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VxD is the device driver model used in Microsoft Windows/386, the 386 enhanced mode of Windows 3.x, and Windows 9x. VxDs have access to the memory of the kernel and all running processes, as well as raw access to the hardware.

Contents

Design

The name "VxD" is an abbreviation for "virtual xxx driver", where "xxx" is some class of hardware device. It derives from the fact that most drivers had filenames of the form vxxxd.386 in Windows 3.x. Some examples are: vjoyd.386 (joystick), vmm.386 (memory manager). VxDs usually have the filename extension .386 under Windows 3.x and .vxd under Windows 95. VxDs written for Windows 3.x can be used under Windows 95 but not vice versa.

History

Prior to the advent of Windows, DOS applications frequently communicated directly with various pieces of hardware, by responding to interrupts, reading and writing device memory etc. Each application expected to have exclusive and complete control over the hardware. Though Windows applications don't often communicate directly with hardware, it was the only way to write Windows drivers, and still is in the real and standard modes of Windows 3.x. Despite the fact that Windows switched from running in real mode to protected mode, direct hardware access and interrupt hooking could still be done because when Windows switched to running in protected mode it kept the single privilege level model used in real mode. This lasted all the way through Windows 9x. Windows/386 and onwards allowed multiple MS-DOS applications to execute simultaneously. This was done by executing each legacy application within its own virtual machine. To share arbitrary physical resources amongst these virtual machines, Microsoft introduced dynamically-loadable virtual device drivers. These drivers solved issues relating to conflicting usage of physical resources by intercepting calls to the hardware. Instead of a machine port representing an actual device, it would represent a "virtual" device, which could be managed by the operating system.

Obsolescence

VxDs are not usable in Windows NT or its descendants. Starting with Windows 2000, these operating systems use the Windows Driver Model (WDM), while Windows NT 4 and earlier versions must use drivers written specifically for them. Windows Vista supports both WDM and the newer Windows Driver Foundation which includes Kernel-Mode Driver Framework (KMDF) and User-Mode Driver Framework (UMDF). KMDF is also available for download for Windows XP and Windows 2000, while UMDF is available only for Windows XP.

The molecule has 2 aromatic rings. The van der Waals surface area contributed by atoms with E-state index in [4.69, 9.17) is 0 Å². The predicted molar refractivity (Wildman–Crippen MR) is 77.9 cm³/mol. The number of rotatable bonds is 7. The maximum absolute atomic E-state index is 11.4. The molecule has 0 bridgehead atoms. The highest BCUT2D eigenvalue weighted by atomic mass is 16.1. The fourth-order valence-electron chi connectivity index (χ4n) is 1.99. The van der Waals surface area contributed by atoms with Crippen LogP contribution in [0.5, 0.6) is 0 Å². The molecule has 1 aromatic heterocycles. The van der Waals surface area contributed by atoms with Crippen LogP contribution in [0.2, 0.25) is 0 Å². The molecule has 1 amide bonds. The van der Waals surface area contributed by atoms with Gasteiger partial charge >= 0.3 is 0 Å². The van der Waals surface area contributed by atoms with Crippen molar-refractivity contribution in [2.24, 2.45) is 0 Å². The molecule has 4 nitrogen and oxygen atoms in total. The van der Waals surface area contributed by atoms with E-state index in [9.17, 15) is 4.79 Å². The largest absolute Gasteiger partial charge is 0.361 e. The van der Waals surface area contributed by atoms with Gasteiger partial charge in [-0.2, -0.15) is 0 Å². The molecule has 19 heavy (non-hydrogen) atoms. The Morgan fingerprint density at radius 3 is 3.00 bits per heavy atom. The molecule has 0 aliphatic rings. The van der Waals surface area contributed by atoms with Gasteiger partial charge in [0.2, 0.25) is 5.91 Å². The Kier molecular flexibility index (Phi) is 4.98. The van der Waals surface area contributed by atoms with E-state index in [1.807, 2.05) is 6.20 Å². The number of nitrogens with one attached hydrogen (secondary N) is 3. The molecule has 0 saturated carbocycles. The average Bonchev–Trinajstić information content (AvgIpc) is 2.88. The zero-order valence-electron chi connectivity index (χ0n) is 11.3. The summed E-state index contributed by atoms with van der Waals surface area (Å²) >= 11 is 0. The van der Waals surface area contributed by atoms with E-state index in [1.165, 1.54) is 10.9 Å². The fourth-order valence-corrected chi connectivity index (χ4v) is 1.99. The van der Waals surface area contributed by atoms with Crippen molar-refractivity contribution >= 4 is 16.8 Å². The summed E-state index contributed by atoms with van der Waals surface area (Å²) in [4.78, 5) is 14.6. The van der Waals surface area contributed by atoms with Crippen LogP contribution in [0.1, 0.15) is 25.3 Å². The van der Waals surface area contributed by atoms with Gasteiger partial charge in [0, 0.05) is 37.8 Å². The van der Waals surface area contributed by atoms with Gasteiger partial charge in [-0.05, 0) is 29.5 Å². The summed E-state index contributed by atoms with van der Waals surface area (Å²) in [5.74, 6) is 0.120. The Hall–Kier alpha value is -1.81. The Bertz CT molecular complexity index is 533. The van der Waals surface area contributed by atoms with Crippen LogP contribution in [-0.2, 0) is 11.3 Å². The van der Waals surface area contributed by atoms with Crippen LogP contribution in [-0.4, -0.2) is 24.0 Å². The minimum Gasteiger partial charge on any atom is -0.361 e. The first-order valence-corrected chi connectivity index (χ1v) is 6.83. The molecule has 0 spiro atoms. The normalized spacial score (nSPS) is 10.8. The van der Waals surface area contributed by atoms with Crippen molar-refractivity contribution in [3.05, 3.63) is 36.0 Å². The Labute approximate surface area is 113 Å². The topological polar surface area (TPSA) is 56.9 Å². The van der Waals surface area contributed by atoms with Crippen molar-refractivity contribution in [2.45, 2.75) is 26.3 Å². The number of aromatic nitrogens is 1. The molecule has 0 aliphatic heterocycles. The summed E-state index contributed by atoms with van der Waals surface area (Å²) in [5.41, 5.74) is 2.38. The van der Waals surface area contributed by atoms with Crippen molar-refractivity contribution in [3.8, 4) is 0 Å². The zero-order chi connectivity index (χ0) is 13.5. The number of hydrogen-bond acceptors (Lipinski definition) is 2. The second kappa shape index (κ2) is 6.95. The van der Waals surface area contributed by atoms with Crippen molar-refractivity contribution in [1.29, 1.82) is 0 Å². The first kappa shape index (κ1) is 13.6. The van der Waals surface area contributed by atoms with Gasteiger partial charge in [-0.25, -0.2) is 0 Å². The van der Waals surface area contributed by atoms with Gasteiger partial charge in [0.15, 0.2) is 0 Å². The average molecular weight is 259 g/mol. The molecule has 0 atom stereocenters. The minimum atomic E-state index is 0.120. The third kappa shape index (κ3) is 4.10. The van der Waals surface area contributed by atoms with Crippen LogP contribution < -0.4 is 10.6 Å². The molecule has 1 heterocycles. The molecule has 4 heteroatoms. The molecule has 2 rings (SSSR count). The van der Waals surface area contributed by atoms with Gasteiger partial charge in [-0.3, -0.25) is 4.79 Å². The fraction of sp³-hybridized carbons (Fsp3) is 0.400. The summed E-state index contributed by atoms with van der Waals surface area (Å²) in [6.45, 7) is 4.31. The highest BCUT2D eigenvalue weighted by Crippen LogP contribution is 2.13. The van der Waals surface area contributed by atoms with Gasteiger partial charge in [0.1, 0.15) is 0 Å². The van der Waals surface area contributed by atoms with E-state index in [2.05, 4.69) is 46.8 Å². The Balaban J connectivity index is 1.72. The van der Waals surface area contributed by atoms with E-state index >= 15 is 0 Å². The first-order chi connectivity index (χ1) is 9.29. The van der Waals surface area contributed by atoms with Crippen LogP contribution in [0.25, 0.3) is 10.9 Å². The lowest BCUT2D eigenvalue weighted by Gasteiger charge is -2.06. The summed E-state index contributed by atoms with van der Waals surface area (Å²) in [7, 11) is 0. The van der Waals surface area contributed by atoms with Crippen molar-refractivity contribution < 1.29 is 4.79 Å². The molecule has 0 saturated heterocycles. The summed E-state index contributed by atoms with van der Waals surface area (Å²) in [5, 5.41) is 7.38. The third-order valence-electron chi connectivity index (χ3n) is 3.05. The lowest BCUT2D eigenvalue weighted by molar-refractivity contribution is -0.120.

VxD is the device driver model used in Microsoft Windows/386, the 386 enhanced mode of Windows 3.x, and Windows 9x. VxDs have access to the memory of the kernel and all running processes, as well as raw access to the hardware.

Contents

Design

The name "VxD" is an abbreviation for "virtual xxx driver", where "xxx" is some class of hardware device. It derives from the fact that most drivers had filenames of the form vxxxd.386 in Windows 3.x. Some examples are: vjoyd.386 (joystick), vmm.386 (memory manager). VxDs usually have the filename extension .386 under Windows 3.x and .vxd under Windows 95. VxDs written for Windows 3.x can be used under Windows 95 but not vice versa.

History

Prior to the advent of Windows, DOS applications would either communicate directly with the various pieces of hardware (responding to interrupts, reading and writing device memory etc.) or go through a DOS device driver. As DOS was not multitasking each application would have exclusive and complete control over the hardware while running. Though Windows applications don't often communicate directly with hardware, it was the only way to write Windows drivers, and still is in the real and standard modes of Windows 3.x. Despite the fact that Windows switched from running in real mode to protected mode, direct hardware access and interrupt hooking could still be done because when Windows switched to running in protected mode it kept the single privilege level model used in real mode. This lasted all the way through Windows 9x. Windows/386 and onwards allowed multiple DOS applications to execute simultaneously. This was done by executing each legacy application within its own virtual machine. To share arbitrary physical resources amongst these virtual machines, Microsoft introduced dynamically-loadable virtual device drivers. These drivers solved issues relating to conflicting usage of physical resources by intercepting calls to the hardware. Instead of a machine port representing an actual device, it would represent a "virtual" device, which could be managed by the operating system.

Obsolescence

Although Windows 98 introduced the Windows Driver Model, VxD device drivers can be used under Windows 98 and Windows Me. VxDs are not usable in Windows NT or its descendants. Starting with Windows 2000, Windows NT-based operating systems also use the Windows Driver Model (WDM), while Windows NT 4 and earlier versions must use drivers written specifically for them. Using VxD drivers instead of WDM drivers in Windows 9x resulted in advanced ACPI states like hibernation being unavailable.

VxDs should not be confused with the similarly-named NTVDM-specific 'VDDs' (Virtual Device Drivers), which provide a method of emulating direct I/O under a Windows NT "DOS Box". NTVDM VDDs run as regular, 32-bit, user-mode DLL's, and must rely on the Win32 API (or another WDM driver) to emulate the desired I/O on behalf of the 16-bit program.








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